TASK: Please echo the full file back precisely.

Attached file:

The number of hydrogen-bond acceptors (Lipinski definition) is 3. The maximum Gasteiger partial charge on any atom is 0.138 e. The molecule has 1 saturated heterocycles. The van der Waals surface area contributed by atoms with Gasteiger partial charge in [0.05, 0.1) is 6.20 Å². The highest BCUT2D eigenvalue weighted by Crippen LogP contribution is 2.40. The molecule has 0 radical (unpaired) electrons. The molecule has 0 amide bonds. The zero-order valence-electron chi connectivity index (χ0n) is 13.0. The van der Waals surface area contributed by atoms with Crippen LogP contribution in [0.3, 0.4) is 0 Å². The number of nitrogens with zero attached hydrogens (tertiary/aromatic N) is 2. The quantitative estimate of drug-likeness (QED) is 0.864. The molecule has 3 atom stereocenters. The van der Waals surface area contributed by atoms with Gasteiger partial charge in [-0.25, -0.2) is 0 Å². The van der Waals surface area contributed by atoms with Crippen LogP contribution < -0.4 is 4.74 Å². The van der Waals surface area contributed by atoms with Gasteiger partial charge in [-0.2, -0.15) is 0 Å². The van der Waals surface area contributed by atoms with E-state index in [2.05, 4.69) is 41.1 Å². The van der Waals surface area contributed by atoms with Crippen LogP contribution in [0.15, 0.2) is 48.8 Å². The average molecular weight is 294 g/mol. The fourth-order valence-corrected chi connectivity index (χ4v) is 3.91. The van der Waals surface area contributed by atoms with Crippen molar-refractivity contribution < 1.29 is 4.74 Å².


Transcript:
The number of hydrogen-bond acceptors (Lipinski definition) is 3. The maximum Gasteiger partial charge on any atom is 0.138 e. The molecule has 1 saturated heterocycles. The van der Waals surface area contributed by atoms with Gasteiger partial charge in [0.05, 0.1) is 6.20 Å². The highest BCUT2D eigenvalue weighted by Crippen LogP contribution is 2.40. The molecule has 0 radical (unpaired) electrons. The molecule has 0 amide bonds. The zero-order valence-electron chi connectivity index (χ0n) is 13.0. The van der Waals surface area contributed by atoms with Crippen LogP contribution in [0.3, 0.4) is 0 Å². The number of nitrogens with zero attached hydrogens (tertiary/aromatic N) is 2. The quantitative estimate of drug-likeness (QED) is 0.864. The molecule has 3 atom stereocenters. The van der Waals surface area contributed by atoms with Gasteiger partial charge in [-0.25, -0.2) is 0 Å². The van der Waals surface area contributed by atoms with Crippen LogP contribution < -0.4 is 4.74 Å². The van der Waals surface area contributed by atoms with Gasteiger partial charge in [-0.2, -0.15) is 0 Å². The van der Waals surface area contributed by atoms with E-state index in [2.05, 4.69) is 41.1 Å². The van der Waals surface area contributed by atoms with Crippen LogP contribution in [0.15, 0.2) is 48.8 Å². The average molecular weight is 294 g/mol. The fourth-order valence-corrected chi connectivity index (χ4v) is 3.91. The van der Waals surface area contributed by atoms with Crippen molar-refractivity contribution < 1.29 is 4.74 Å².